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Asean Affairs    5  November  2011


  By David Swartzentruber

 AseanAffairs     5  November 2011


These were the most newsworthy stories published by Asean Affairs during the week of October 29-November 4.

Big jump in global warming
The global output of heat-trapping carbon dioxide jumped by the biggest amount on record, the U.S. Department of Energy calculated, a sign of how feeble the world's efforts are at slowing man-made global warming. READ MORE:

ADB supports Laos dam
The Asian Development Bank (ADB) will provide approximately US$465 million to support the construction of a 440-megawatt hydropower plant that will supply power to energy-hungry Thailand and provide much-needed revenue to fund poverty reduction programs in Laos. READ MORE:

Philippines bans OSWs from 41 countries
The Philippines said Wednesday it had banned Filipinos from traveling to work in 41 countries and territories that had allegedly failed to provide enough safeguards to protect them from abuse. READ MORE:

Thai electricity head says dams not at fault
Unusually heavy rains, not dam mismanagement, were the main factor behind the severity of this year's floods, says Sutat Patmasiriwan, the governor of the Electricity Generating Authority of Thailand (Egat). READ MORE:

Academics call for stronger Asean Secretariat
While Asean embarks on its ambitious agenda of building a regional community by 2015, and expanding the East Asia Summit to incorporate the global community of nations, there is need to enhance the institutional capacity and resources of Asean, say several scholars. READ MORE:

Flooding hits Jakarta
Torrential rains hit the southern parts of Greater Jakarta on Monday, causing the Krukut River to overflow and inundate hundreds of houses in Pondok Labu, with flood waters up to two meters deep in some areas. More than 1,200 residents were evacuated. READ MORE:
Hot money slumps
Philippine hot money inflows slumped in the first two weeks of October as investors flew to safety amid fears Europe’s debt crisis would erode global economic recovery. READ MORE:

Singaporeans don’t understand presidency
A survey by the Institute of Policy Studies (IPS) found that Singaporeans appear to have a limited understanding of the Elected Presidency. READ MORE:

Inner Bangkok safe
Inner Bangkok has passed the danger point as October 31 was the last day of high tide. READ MORE:
Thailand drained in 10 days?
About 5.5 billion cubic meters of northern runoff will be drained into the sea within 10 days, the Thai Flood Relief Operation Command (Froc) says. READ MORE:

Natalegawa welcomes reform
Indonesian Foreign Minister Marty Natalegawa has welcomed the signs of political reform in Myanmar during a visit aimed at assessing the military-dominated nation’s bid to chair the Asean regional bloc. READ MORE:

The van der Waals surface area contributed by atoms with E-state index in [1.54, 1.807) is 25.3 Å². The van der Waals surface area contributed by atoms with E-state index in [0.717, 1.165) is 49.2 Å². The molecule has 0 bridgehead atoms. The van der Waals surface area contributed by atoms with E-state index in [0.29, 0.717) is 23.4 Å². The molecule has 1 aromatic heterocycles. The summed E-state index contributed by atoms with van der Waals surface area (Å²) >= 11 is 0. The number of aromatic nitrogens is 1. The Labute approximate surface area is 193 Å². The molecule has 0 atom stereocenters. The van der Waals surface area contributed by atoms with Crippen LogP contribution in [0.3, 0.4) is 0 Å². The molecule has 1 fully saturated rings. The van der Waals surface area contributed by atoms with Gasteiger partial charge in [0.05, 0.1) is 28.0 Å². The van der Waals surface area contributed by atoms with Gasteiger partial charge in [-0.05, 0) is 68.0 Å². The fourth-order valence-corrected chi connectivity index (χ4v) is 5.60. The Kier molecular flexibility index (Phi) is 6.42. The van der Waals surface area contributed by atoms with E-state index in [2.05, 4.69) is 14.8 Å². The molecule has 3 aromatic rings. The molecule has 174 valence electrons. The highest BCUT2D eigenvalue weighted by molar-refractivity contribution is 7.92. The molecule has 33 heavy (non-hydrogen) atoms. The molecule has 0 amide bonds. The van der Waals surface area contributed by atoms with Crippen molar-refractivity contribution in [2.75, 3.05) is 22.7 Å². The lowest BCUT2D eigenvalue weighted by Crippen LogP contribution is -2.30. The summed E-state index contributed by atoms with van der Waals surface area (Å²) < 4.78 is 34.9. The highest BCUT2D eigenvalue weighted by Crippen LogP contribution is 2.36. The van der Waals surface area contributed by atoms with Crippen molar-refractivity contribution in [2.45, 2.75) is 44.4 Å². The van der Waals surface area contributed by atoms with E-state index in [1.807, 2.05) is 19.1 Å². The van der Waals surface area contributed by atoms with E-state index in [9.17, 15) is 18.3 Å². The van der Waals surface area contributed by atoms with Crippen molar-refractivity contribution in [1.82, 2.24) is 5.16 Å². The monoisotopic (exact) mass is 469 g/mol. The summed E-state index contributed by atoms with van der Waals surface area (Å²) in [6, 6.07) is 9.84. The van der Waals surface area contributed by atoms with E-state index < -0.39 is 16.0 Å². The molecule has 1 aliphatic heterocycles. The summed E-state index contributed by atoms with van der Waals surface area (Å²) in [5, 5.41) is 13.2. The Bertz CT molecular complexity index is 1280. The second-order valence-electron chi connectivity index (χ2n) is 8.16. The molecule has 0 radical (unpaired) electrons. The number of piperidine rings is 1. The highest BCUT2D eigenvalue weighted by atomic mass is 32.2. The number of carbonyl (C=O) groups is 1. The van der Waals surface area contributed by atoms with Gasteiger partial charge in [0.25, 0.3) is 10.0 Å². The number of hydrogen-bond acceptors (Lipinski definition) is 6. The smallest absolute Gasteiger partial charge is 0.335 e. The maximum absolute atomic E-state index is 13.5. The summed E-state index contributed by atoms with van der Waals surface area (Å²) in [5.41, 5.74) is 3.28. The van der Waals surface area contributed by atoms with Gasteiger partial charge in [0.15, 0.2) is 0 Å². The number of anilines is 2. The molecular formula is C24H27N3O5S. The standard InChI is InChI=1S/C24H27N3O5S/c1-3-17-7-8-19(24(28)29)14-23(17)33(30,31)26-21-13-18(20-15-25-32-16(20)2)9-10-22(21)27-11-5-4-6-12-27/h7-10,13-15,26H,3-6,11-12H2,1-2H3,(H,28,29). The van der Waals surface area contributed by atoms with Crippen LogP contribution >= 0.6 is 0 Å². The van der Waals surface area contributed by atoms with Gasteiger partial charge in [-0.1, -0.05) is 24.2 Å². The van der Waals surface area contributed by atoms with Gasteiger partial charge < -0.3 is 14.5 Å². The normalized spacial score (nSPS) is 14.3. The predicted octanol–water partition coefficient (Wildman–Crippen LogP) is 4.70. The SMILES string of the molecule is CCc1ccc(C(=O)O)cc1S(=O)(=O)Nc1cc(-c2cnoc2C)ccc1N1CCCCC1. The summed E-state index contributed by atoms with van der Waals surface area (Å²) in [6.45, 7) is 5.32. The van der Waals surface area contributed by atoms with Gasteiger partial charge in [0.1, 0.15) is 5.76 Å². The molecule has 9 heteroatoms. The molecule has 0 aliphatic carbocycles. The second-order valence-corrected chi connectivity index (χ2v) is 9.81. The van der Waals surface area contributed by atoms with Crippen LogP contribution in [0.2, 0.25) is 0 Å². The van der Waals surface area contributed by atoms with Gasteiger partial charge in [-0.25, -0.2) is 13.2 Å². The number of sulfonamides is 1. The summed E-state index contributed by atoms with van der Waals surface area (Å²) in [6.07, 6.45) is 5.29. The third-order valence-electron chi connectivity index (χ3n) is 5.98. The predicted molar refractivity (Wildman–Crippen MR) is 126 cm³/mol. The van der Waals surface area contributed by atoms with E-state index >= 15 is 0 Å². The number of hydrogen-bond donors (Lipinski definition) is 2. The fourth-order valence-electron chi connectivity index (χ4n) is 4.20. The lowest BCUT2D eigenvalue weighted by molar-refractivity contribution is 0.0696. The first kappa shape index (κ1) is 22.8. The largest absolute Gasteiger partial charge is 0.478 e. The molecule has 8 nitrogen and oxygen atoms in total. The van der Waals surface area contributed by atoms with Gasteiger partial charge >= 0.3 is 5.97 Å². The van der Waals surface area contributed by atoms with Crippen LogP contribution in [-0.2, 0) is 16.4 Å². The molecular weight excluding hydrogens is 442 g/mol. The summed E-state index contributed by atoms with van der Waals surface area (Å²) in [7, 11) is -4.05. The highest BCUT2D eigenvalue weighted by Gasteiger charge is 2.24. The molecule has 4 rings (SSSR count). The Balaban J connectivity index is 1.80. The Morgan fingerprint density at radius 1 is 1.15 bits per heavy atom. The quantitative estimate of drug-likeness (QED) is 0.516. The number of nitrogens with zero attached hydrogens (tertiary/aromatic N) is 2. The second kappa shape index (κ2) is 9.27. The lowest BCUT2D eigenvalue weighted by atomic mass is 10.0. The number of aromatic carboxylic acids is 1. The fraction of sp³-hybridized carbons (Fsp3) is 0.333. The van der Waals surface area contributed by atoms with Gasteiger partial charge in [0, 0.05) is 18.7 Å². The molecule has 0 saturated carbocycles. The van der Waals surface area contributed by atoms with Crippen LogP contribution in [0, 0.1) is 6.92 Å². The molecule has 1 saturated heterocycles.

Philippines wants new tax structure
The Philippines is seeking financial assistance from international donors to craft a new taxation structure for the country, which will be ready when all revenue leakages are plugged under the present system. READ MORE:

Cambodia retreats on NGO law
The most contentious point in the draft law on associations and NGOs – mandatory registration – is gone, a Ministry of Interior official announced at a conference on aid effectiveness yesterday morning.
The ministry’s deputy director of political affairs, Mey Narath, also said the draft had been simplified. READ MORE:

Indonesia passes social security bill
On the last day that the long-awaited social security bill could be passed into law, the House of Representatives announced it had made history. READ MORE:

Thai airport remains safe
Suvarnabhumi airport, Thailand’s international airport, remains safe. Authorities are confident they can handle the flood crisis but a team of Japanese safety experts remains concerned about its power supply sustainability, which is key to flood drainage. READ MORE:

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Today's  Stories    2  November  2011 Subsribe Now !
• Academics call for stronger Asean secretariat  Subcribe: Asean Affairs Global Magazine
• Cambodia credit rating drops  Asean Affairs Premium

• Flooding hits Jakarta

Research Reports
on Thailand 2007-2008

•Textiles and Garments Industry

•Coffee industry

•Leather and footwear industry

•Shrimp industry

• Government –insurgent standoff in Philippines 

• Bangkok on flood alert
  Flood Relief Operations Command daily report  
• High tides in Vietnam



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ASEAN NEWS UPDATES      Updated: 04 January 2011

 • Women Shariah scholars see gender gap closing
• Bank Indonesia may hold key rate as inflation hits 7 percent

• Bursa Malaysia to revamp business rules
• Private property prices hit new high in Singapore • Bangkok moves on mass transport
• Thai retailers are upbeat
• Rice exports likely to decline • Vietnamese PM projects 10-year socioeconomic plan


This year in Thailand-what next?

AseanAffairs   04 January 2011
By David Swartzentruber      

It is commonplace in journalism to write two types of articles at the transition point between the year that has passed and the New Year. As this writer qualifies as an “old hand” in observing Thailand with a track record dating back 14 years, it is time take a shot at what may unfold in Thailand in 2011.

The first issue that can’t be answered is the health of Thailand’s beloved King Bhumibol, who is now 83 years old. He is the world's longest reigning monarch, but elaborate birthday celebrations in December failed to mask concern over his health. More


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